The new rule will affect first-time buyers in expensive markets more so than homeowners looking to ‘move up’ to a larger home, as they will have built-up equity in their current home, which they can put towards a down payment on a more expensive home.

Over the past seven or eight years, the federal government has made a number of important changes to insured mortgages. According to Finance Minister Bill Morneau, the latest change was made to “contain risks in the housing market, reduce taxpayer exposure and support long-term stability.”

If you have any questions about the new mortgage rule, please don’t hesitate to contact me!

Jennifer Birch

New rebate to encourage buyers to Go Green


For anyone looking to make your home more energy efficient, you’re in luck. The Government of Ontario recently announced the creation of a new program to help Ontarians improve the energy efficiency of their homes.
The province is investing $100 million from the Ontario Green Investment Fund to provide rebates for homeowners who conduct an energy audit on their property and then complete retrofits recommended by the auditor.

According to the Ontario Real Estate Association (OREA), offering rebates has been a great way to help consumers make green decisions when it comes to home retrofits or renovations. Between 2007 and 2011, the province administered the Ontario Home Energy Savings Program (HESP), which provided homeowners with up to $150 towards the cost of a pre-retrofit energy audit, and rebates of up to $5,000 for retrofits. This program helped over 428,000 homeowners complete energy audits and 380,000 to complete retrofits.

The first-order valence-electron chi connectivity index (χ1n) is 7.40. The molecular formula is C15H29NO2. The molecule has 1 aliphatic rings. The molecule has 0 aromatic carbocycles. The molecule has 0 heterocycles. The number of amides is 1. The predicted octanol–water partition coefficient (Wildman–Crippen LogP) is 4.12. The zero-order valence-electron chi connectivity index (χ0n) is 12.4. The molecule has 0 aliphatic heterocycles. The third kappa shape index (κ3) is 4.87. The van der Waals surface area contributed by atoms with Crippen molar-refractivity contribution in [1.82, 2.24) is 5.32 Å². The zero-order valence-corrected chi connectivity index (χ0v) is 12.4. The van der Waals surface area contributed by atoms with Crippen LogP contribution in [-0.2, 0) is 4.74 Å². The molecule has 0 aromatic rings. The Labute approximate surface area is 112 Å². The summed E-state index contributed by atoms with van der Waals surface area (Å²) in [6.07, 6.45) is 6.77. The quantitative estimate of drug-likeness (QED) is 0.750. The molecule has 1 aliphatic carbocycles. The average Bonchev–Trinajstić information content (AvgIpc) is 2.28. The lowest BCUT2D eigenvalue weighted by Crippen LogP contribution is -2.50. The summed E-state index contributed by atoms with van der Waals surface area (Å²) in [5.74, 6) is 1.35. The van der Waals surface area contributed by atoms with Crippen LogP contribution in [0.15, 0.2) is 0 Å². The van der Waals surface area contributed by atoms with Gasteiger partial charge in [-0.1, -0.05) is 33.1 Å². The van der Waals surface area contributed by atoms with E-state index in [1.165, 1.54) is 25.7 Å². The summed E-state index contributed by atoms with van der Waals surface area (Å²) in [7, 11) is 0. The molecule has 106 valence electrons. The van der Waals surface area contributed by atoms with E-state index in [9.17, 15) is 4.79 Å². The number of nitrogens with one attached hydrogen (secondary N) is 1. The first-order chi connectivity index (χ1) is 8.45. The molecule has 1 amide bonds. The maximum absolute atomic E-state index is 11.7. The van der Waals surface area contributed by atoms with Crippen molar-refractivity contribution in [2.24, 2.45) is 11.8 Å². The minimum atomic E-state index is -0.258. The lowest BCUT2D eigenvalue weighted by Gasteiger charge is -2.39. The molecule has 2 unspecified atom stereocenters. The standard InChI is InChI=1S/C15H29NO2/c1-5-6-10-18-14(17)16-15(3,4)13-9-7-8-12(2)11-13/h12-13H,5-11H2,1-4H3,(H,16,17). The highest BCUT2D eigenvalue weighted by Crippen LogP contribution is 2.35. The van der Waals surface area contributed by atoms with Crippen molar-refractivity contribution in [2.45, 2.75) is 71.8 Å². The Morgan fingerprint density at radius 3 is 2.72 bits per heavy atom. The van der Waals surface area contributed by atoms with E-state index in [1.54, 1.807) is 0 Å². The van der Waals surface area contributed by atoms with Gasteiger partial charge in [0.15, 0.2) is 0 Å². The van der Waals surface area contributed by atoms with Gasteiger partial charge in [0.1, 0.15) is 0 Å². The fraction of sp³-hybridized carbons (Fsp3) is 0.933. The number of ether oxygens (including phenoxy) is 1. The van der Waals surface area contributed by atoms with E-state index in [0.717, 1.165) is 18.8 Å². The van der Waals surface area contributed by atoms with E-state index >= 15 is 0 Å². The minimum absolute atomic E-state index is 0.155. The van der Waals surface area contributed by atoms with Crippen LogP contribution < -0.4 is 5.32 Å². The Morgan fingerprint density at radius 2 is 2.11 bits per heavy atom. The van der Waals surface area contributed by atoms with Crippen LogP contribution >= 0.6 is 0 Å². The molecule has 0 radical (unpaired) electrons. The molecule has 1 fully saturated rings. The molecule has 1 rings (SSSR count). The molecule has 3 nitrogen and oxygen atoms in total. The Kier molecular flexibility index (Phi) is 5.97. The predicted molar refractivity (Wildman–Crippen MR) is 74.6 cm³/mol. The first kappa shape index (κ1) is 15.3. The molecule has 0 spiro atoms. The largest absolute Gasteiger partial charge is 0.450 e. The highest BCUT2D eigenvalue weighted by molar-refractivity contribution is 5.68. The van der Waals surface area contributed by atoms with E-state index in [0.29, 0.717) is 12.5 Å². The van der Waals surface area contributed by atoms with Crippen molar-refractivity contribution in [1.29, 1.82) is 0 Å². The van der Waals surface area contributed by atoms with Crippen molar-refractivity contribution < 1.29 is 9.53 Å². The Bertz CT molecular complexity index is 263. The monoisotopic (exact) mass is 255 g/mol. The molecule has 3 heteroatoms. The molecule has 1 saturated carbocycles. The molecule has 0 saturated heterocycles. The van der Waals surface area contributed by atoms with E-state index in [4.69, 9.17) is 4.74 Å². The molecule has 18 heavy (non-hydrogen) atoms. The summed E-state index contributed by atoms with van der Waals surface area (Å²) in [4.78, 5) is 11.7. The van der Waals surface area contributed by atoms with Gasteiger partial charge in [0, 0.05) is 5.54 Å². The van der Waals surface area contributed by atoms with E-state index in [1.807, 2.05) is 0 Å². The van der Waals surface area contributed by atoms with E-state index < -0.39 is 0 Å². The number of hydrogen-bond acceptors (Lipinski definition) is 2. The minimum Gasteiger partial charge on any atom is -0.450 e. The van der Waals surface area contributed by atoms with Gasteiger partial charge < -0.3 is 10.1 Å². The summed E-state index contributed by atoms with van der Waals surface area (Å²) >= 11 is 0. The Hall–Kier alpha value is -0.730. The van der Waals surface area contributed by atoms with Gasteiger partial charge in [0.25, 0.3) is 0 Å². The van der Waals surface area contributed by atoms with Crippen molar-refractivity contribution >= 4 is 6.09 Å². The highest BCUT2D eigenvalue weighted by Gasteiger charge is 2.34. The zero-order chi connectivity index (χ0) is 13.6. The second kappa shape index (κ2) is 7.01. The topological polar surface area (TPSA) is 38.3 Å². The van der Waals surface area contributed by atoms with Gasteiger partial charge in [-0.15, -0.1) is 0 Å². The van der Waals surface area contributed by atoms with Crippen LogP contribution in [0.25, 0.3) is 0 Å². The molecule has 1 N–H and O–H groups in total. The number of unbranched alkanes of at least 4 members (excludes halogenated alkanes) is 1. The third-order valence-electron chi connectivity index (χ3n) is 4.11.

OREA has been a strong advocate for provincial funding to help homeowners improve the energy efficiency of their properties. Most recently, OREA made new rebates a central recommendation to the Standing Committee on Finance and Economic Affairs during the committee’s pre-budget consultations. The association’s two-pronged recommendation for helping homeowners reduce energy consumption also includes inserting an energy audit into a standard home inspection.
“According to our research, three quarters of home buyers make an inspection a condition of purchase,” said Ettore Cardarelli, Chair of OREA’s Government Relations Committee. “Inserting an audit into a voluntary home inspection would give buyers important information about the property along with recommendations for how the new owner can improve energy efficiency of their home.”
For more information, visit Ontario Green Investment Fund.

Jennifer Birch